RICK: Kit Parker forwarded to me your comments about the rights history of this film, which sound very complicated because it was an international co-production.   ABOMINABLE SNOWMAN was shot by the technique known today as Super 35: full aperture spherical photography composed for 2.35, which would be extracted and squeezed to a dupe negative for release printing. This was originally done as Superscope but didn’t work as well on color films as with black-and-white and we are now discovering that a number of black-and-white films from the late Fifties released with anamorphic prints and advertised as being in CinemaScope or similar “Scopes” were actually shot that way. Megascope was Hammer’s term for films shot this way and Columbia used it on some films shot and released spherically in the US but with anamorphic prints in Europe, including THE 7TH VOYAGE OF SINBAD [1958]! 

SAM: I won’t believe this super-35 story on ABOMINABLE SNOWMAN until I see a piece of film in my hand like that.  I remember seeing some Superscope films in theatres (Tushinsky process) originally… especially INVASION OF THE BODY SNATCHERS [1956]. It was inferior looking and very grainy from blowing up that negative. ABOMINABLE SNOWMAN always looks very good leading me to believe it was shot with an anamorphic lens and not blown up from part of a negative.  I worked on two films shot in Techniscope (a similar idea using half the negative) and squeezed into an anamorphic version – and it usually looked grainy and horrible.  If SNOWMAN was shot the same way, it should look equally bad which it does not.

Unfortunately, we have not had access to MGM’s files to get their side of this, only Panavision’s. Obviously, they couldn’t publicly announce it as it would have been in violation of their licensing agreement with Fox. One giveaway is there is a credit on these films saying “Process lenses by Panavision”, which was used when Panavision optical printer lenses were used for conversions. Through 1960, films shot with Panavision lenses, though credited as being in CinemaScope, carried a sub credit “Photographic lenses by Panavision. Unfortunately, this credit appears near the end of the main title sequence on the card with the copyright notice, etc., so you have to watch the film’s main title sequence to catch it. One other thing I noted was that the films’ original negatives were cut into A&B rolls so they wouldn’t have to go to another dupe stage for dissolves and fades, just title sequences and opticals. We’re fairly certain all their black-and-white “CinemaScope” pictures released in 1957 and 58 were done this way, but still need to research the 1959-60 releases because MGM had begun using Panavision lenses on its color films about that time. Marty has confirmed that THE GAZEBO, released at the end of 1959, was shot anamorphic.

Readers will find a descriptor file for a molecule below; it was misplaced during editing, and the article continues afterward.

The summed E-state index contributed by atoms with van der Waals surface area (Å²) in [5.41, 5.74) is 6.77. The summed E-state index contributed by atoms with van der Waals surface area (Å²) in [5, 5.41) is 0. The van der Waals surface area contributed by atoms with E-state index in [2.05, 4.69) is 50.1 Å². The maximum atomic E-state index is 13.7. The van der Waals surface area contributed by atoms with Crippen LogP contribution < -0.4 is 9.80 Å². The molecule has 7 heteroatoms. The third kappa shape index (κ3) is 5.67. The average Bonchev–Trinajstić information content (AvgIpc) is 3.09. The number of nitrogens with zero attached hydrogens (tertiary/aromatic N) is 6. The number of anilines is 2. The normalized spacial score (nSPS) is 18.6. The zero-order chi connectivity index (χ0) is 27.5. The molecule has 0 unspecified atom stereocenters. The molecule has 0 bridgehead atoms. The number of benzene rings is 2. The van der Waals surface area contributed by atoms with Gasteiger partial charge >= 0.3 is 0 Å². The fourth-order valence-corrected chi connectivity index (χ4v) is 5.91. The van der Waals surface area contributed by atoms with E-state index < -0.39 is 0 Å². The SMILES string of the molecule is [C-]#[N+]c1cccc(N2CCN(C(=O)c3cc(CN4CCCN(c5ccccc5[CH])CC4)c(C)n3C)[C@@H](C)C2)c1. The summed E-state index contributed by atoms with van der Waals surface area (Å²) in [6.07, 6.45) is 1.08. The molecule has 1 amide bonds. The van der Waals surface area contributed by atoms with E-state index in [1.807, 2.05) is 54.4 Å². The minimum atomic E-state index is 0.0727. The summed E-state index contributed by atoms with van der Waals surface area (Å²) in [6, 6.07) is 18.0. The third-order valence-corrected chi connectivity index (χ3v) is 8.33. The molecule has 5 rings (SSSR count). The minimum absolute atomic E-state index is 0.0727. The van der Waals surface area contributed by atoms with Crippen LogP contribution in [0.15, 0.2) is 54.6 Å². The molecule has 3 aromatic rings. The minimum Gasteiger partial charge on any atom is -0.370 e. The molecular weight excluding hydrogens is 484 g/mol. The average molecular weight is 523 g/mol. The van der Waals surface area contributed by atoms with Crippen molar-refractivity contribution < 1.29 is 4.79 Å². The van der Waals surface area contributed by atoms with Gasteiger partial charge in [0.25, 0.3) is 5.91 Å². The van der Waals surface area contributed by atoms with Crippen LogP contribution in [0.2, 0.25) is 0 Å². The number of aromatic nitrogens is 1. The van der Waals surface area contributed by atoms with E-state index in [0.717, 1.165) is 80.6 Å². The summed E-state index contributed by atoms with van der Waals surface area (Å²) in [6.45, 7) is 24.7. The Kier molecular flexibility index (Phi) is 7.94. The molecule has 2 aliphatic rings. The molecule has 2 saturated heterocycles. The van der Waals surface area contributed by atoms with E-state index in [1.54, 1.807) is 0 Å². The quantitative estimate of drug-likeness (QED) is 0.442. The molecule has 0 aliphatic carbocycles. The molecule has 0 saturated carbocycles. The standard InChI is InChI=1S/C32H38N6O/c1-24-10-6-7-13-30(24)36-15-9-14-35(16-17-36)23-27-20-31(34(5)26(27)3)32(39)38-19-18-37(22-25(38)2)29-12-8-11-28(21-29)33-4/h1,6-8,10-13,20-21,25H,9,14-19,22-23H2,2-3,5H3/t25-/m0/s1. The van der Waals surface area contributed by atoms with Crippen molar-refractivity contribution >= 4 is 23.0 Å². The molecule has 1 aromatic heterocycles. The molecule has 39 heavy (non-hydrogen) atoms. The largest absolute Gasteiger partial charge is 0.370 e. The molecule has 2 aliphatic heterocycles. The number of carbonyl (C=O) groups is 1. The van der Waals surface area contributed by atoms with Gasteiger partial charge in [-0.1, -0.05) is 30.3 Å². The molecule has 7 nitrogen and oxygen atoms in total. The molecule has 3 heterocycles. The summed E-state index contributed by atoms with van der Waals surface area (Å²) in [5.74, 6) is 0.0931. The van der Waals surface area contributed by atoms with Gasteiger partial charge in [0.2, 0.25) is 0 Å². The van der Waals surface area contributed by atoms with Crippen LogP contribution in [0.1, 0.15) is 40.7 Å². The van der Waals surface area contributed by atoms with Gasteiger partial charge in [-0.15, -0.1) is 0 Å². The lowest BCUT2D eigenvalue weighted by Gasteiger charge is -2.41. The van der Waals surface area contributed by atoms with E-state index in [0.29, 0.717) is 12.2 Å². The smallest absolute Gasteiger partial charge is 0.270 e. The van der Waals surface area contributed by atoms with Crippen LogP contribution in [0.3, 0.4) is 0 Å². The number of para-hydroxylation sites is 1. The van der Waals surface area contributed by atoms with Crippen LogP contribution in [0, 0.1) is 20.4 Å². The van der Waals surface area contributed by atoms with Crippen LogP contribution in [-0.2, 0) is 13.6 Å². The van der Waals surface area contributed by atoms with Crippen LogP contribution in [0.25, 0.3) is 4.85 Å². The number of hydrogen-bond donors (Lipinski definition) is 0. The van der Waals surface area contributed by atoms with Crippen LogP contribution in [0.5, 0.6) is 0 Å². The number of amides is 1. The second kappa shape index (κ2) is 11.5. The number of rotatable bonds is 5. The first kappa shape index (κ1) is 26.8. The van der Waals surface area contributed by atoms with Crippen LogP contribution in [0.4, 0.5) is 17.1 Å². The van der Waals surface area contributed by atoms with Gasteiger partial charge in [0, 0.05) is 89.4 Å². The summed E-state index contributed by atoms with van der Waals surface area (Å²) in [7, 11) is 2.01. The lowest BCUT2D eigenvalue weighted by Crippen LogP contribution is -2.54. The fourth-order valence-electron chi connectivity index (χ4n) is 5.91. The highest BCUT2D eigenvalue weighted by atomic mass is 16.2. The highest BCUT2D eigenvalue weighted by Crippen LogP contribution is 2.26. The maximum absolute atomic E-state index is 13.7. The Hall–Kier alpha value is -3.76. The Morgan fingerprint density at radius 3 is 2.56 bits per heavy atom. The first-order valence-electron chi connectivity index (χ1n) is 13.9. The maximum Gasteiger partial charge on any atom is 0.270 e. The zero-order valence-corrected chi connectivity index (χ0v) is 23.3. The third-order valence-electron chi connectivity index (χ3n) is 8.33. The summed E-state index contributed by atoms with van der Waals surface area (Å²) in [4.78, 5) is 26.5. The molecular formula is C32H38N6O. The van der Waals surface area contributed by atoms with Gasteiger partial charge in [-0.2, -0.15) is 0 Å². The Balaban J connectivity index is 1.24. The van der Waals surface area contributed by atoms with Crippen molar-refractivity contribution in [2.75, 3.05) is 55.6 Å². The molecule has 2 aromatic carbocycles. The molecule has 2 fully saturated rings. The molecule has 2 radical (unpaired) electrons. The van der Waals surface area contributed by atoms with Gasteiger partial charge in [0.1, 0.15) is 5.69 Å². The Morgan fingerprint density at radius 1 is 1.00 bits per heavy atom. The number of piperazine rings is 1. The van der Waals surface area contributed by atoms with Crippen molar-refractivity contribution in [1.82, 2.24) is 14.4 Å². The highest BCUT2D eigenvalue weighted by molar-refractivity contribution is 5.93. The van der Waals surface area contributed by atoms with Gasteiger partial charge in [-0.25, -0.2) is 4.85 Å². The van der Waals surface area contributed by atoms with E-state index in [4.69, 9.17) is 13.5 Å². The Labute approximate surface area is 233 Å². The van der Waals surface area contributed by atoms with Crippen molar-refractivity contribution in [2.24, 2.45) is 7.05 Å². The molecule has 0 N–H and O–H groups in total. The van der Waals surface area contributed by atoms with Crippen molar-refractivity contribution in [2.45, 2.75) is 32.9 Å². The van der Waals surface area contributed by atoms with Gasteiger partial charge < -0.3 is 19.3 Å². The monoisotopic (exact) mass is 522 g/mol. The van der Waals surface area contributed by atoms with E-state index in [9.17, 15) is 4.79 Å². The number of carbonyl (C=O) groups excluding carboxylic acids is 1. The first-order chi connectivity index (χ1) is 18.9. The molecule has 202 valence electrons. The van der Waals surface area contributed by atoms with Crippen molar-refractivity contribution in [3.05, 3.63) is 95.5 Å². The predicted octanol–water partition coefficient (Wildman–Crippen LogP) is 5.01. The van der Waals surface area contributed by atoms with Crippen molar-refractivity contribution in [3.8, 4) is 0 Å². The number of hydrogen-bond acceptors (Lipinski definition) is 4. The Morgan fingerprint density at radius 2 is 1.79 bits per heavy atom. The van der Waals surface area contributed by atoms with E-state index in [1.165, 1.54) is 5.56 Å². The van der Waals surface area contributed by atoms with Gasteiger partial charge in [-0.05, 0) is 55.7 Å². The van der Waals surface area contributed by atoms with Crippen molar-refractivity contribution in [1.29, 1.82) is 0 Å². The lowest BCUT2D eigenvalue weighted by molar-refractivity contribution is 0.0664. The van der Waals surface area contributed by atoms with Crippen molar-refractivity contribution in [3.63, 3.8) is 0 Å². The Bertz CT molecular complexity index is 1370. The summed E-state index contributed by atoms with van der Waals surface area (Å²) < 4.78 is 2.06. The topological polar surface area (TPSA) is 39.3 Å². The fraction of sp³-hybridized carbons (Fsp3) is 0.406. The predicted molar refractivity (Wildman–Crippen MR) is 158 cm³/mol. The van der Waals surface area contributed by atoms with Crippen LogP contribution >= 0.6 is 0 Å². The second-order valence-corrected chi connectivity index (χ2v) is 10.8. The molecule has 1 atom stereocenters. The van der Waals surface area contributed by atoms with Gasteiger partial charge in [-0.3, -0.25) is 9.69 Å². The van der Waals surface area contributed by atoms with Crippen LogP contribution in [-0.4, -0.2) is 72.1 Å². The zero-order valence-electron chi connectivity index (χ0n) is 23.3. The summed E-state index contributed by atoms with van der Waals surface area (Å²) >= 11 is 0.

[**]  The name “Buzz” probably came from Robert L. Lippert, who had just produced “The Fly” (1958).